Stephane Blet, a renowned French composer and pianist known for his work with Turkish artists, said he faced virtual censorship in Turkey because he "did not criticize the government."
Speaking to Anadolu Agency (AA), Blet said the music community in Turkey is run by "a mafia-like structure" that monopolizes the music scene in the country and opposes anyone "not critical of the Turkish government."
Blet, composer of "Rhapsodie Turque" and a fan of Turkey and Turkish culture, said his works on Turkish culture were not well-known in Turkey while they were part of conservatories' curricula around the world. He linked it to the aforementioned "mafia-like structure" in Turkish art circles. "If you don't criticize the government and are not insulting toward the Turkish public, you are essentially blocked," he said, drawing the support of President Recep Tayyip Erdoğan who said in a speech yesterday that Blet revealed the "true face of those calling themselves artists." Erdoğan was referring to what he called as a campaign for the "failure of Turkey." The president has criticized the supporters of the PKK terrorist organization and shady Gülen Movement "who hoped for Turkey [to] fall." "I am sad that my works are not recognized better in Turkey," Blet said.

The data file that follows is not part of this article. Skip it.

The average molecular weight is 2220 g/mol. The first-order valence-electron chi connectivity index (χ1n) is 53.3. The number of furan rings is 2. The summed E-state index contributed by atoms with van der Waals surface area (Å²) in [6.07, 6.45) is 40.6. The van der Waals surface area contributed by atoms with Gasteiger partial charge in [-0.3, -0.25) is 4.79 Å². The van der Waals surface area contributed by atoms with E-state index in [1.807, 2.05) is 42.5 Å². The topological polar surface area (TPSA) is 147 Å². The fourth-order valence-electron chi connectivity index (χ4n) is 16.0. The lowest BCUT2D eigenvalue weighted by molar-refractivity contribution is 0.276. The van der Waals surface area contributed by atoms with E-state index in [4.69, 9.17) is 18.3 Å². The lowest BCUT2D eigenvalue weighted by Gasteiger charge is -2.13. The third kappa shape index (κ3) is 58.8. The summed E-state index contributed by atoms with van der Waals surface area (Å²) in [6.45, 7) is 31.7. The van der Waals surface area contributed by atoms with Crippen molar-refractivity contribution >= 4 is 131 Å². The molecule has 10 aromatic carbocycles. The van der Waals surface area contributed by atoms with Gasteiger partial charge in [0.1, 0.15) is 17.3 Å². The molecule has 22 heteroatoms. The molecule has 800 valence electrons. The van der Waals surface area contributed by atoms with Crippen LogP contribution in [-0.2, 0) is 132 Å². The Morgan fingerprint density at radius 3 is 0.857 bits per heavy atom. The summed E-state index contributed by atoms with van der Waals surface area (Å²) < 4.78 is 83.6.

Blasting a group of Turkish artists, the French composer said those "so-called artists" gained fame in the world by claiming they were persecuted and oppressed in Turkey. "They perform at concerts, portraying themselves as 'persecuted' artists. They feed on this and receive awards," he said.
Blet added that he was surprised that his admiration of Turkey caused his works to be censored in a way in Turkey. "I am punished for my love of this country," said the artist, who plans to settle in Istanbul in the near future.